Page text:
A Report by the Cooperative Health Information Center of Vermont, Inc.
Geisel School of Medicine
The tonsils and adenoids have been subject to a widespread uncontrolled therapeutic experiment over the past half century so that at times and in certain segments of the society, less than half of the children have reached adulthood with these organs intact. While the operation has been recorded in ancient history, its popularity is associated with the advent of modern surgery and anesthesia. Tonsillectomy began to increase in frequency early in the century with a precipitous rise following World War I. Procedure rates continued at high levels since the 1930s and only in the past decade has there been evidence of a decline. Presently, over 1 million tonsillectomies are performed each year in the United States at a total cost estimated to exceed 250 million dollars. It continues to be the single most common surgical procedure performed in the United States and Canada and is the main reason for the hospitalization of children.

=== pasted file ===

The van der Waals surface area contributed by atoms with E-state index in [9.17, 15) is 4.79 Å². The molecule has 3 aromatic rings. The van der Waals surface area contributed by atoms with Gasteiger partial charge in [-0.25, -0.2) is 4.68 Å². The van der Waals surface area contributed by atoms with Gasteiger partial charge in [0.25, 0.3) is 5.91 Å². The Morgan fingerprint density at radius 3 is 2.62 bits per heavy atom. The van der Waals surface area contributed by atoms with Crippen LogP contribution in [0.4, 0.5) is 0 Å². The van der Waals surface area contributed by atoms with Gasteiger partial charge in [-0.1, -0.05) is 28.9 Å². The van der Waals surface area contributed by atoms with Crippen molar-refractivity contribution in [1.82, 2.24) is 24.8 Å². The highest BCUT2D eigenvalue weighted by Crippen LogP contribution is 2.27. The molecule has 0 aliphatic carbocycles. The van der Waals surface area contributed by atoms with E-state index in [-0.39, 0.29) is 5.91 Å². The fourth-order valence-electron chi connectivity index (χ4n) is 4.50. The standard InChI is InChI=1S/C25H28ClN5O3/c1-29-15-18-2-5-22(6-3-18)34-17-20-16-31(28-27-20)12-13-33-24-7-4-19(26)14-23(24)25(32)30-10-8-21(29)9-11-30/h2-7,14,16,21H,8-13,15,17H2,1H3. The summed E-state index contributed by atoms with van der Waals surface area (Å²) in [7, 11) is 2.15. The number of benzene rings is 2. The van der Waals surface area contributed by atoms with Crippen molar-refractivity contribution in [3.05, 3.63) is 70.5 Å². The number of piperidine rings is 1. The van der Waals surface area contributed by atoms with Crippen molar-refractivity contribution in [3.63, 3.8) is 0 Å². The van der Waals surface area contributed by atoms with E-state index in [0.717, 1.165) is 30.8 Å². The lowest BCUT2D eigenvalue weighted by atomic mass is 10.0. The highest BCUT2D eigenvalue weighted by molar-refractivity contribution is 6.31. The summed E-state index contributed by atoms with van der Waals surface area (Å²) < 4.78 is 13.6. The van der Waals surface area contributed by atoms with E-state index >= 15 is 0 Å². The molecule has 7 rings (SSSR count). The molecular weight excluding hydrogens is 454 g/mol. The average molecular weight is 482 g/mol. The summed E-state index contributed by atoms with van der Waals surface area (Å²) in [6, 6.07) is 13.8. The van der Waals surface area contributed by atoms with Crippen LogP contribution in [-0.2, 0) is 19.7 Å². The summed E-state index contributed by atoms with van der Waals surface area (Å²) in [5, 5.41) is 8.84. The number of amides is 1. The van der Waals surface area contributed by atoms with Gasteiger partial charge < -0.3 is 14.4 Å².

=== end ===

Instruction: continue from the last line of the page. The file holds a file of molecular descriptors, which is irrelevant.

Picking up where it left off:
Wennberg, John. “Vermont Surgery Study, 1969-1971: On the Incidence of Tonsillectomy and Other Common Types of Surgery”, A Report by the Cooperative Health Information Center of Vermont, Burlington, VT, July 1974.
Dartmouth Digital Commons Citation
Wennberg, John E., "Vermont Surgery Study, 1969-1971: On the Incidence of Tonsillectomy and Other Common Types of Surgery" (1974). Dartmouth Scholarship. 2593.